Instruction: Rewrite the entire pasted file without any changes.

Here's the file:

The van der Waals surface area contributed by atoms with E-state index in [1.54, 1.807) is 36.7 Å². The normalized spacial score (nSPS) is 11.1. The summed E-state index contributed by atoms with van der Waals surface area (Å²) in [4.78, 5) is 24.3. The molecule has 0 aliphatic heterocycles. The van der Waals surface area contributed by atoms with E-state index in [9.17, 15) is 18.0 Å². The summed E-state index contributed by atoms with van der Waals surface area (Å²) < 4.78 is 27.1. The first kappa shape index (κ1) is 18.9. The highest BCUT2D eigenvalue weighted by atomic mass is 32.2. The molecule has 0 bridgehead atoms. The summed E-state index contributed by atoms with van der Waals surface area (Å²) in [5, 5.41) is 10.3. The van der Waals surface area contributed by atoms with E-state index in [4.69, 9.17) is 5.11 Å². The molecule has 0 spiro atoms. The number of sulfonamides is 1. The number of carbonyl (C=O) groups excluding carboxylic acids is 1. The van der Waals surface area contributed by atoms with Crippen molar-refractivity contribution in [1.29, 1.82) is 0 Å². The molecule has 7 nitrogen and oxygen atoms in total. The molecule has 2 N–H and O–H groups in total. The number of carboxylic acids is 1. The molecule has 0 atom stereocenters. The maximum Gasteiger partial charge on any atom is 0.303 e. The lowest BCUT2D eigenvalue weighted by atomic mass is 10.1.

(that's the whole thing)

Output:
The van der Waals surface area contributed by atoms with E-state index in [1.54, 1.807) is 36.7 Å². The normalized spacial score (nSPS) is 11.1. The summed E-state index contributed by atoms with van der Waals surface area (Å²) in [4.78, 5) is 24.3. The molecule has 0 aliphatic heterocycles. The van der Waals surface area contributed by atoms with E-state index in [9.17, 15) is 18.0 Å². The summed E-state index contributed by atoms with van der Waals surface area (Å²) < 4.78 is 27.1. The first kappa shape index (κ1) is 18.9. The highest BCUT2D eigenvalue weighted by atomic mass is 32.2. The molecule has 0 bridgehead atoms. The summed E-state index contributed by atoms with van der Waals surface area (Å²) in [5, 5.41) is 10.3. The van der Waals surface area contributed by atoms with E-state index in [4.69, 9.17) is 5.11 Å². The molecule has 0 spiro atoms. The number of sulfonamides is 1. The number of carbonyl (C=O) groups excluding carboxylic acids is 1. The van der Waals surface area contributed by atoms with Crippen molar-refractivity contribution in [1.29, 1.82) is 0 Å². The molecule has 7 nitrogen and oxygen atoms in total. The molecule has 2 N–H and O–H groups in total. The number of carboxylic acids is 1. The molecule has 0 atom stereocenters. The maximum Gasteiger partial charge on any atom is 0.303 e. The lowest BCUT2D eigenvalue weighted by atomic mass is 10.1.